Note: A unique author spot-light follows this review.
Mature-Content Rating: PG (course language and mature themes)
Thieves and Kings by Tommy Clark is the first book of the Rogue’s Phoenix series. It is the story of squires desiring for knighthood, the gods and how they relate to their created world, people and how they relate to each other, robbery, kidnap, political games, rogue factions battling for power: in short, it is about thieves and kings (oh, and also, there is a dragon. It is a fantasy book after all). With such a complex plot and world built, filled with all the goodies that fantasy readers have come to love, what is there not to love? First, let me share with you what is to love, and we will go from there.
The first thing I must say is this: Thieves and Kings will grow on you. I was not blown away by the beginning, but as the reader gets to know the world, characters, and plot, eyes travel faster than pages can turn, morphing reader into a book zombie shambling for the next chapter (or maybe just for lack of sleep). The plot is wonderfully paced, rises and falls flowing seamlessly throughout to bring the story from its humble beginnings to an epic conclusion.
From beginning to end, the reader is treated to a story from multiple different perspectives. Instead of breaking up the flow, such point-of-view changes are speckled in wonderfully to introduce characters, concepts, build suspense, and generally round out the book as a whole. They are often related closely, and scenes are kept short enough to allow for a continuously succinct flow. Instead of getting lost in a messy soup of characters, the reader is afforded the sweet luxury of seeing this tale unfold from different angles like multiple cameras for stylistic, panoramic excellence.
Tommy Clark has a philosophical mind (or so I imagine based on his writing) and it bleeds from the pages. The world building is not just thrown out there for reader enjoyment, but meticulously mulled over to add a holistic feel. There are brief scenes where this magic comes through, and I would have loved to see more of what hides behind the curtains in this world called Rogue’s Phoenix, but… there are more books to come.
The ending blew me away. I was ready to rate Thieves and Kings as a three star wonder until the epilogue rolled out. It is almost a mini-tale of its own, going back to describe much that was left hanging in suspense. This side-quest epilogue really brings the world to life and even adds some great plot teasers for future books, while still wrapping things up beautifully. In short, it was a very satisfying ending, leaving the reader thinking about how everything fits together even after the last word is read. A story that sticks with the reader because of the well thought-out and implemented conclusion is, indeed, one worth time and money.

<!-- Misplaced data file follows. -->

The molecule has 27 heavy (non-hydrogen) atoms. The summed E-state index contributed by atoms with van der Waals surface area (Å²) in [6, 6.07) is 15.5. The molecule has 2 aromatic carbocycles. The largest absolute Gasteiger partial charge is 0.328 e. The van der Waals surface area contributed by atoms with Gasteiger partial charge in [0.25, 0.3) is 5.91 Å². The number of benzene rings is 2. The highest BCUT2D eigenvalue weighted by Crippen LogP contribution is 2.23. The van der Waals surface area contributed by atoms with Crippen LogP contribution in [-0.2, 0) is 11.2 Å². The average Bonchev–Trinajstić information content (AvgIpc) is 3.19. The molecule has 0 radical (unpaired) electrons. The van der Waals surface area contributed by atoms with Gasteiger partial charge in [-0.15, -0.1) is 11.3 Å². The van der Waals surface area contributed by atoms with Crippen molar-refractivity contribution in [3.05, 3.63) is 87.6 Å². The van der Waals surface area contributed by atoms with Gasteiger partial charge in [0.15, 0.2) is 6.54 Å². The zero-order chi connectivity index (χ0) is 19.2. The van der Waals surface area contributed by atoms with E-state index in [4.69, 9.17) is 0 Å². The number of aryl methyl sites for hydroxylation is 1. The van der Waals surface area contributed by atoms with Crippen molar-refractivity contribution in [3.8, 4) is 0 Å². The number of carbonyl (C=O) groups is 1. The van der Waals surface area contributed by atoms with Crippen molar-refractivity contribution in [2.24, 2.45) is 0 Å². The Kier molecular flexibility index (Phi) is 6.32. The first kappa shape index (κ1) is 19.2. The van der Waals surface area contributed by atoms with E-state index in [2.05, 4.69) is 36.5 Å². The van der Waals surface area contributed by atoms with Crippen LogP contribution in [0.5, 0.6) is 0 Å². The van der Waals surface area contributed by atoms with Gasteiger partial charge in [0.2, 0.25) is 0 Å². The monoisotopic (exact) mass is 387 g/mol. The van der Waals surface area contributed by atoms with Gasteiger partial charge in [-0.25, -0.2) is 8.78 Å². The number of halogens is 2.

This book did a lot of things right, but sadly, it didn’t get everything perfect. Though I loved how the world develops, a few things were left far too open ended and “assumed” for my liking. Because of this, a magic system is introduced seemingly out of nowhere. I excused the brief mention of a dwarf having clairvoyance as a one-off fantasy gaming carry-over, until fireballs start getting thrown around, super speed manifests, and all in the middle of a fight scene. It seemed that, all of a sudden, numerous characters (previously introduced) developed magical abilities like they always had them. In truth, such magic always existed, but there was so little (in fact no) mention of them before hand that it messed with my head once it was revealed.
Waving hands at the presence of magic, let’s move on to the action scenes. Most action is close combat, small-time scrapping. Because of the one-on-one sort of focus in battles, Clark chose to go all out with the description. Clearly, this would not work in a larger fight with POVs jumping way too much, but it doesn’t really work in a smaller-scale fight either. Does it matter that much to the reader if a sword hit above or below the knee, and is it that important to mention that is was indeed the left appendage being assaulted? The biggest problem with this is not gratuitous description, but it messes with the pacing. Slower scenes have a right to feel slower, and in fact are better when they do, but faster scenes should, conversely, feel fast. Short, to-the-point sword jabs breathe life into an action scene, a life that, sadly, much of Clark’s action lacks. The odd scene is well done, but for the most part, the action feels more like a spectator’s sport than the blood-rushing adrenaline fest it should be.
I mentioned that the plot is well done and the POV changes are wonderfully implemented, but this does not mean that the beginning of Thieves and Kings doesn’t feels a bit scattered and unfocused. Because of the short scene changes, this can be mostly excused, but it is a minor point against the book, thus deserves mention here.
Thieves and Kings is a wonderful fantasy tale filled with the highs and low of life, political upheaval, and battle with men and gods alike. It has an extended “epic” feel to it without getting weighed down, and captures reader attention throughout. Save for a shaky beginning and some pacing issues with the action, this book is a wonderful trip into the potential of indie fantasy. If you love fantasy, you will love this book (especially if you stick it out until the end. The Epilogue is particularly choice).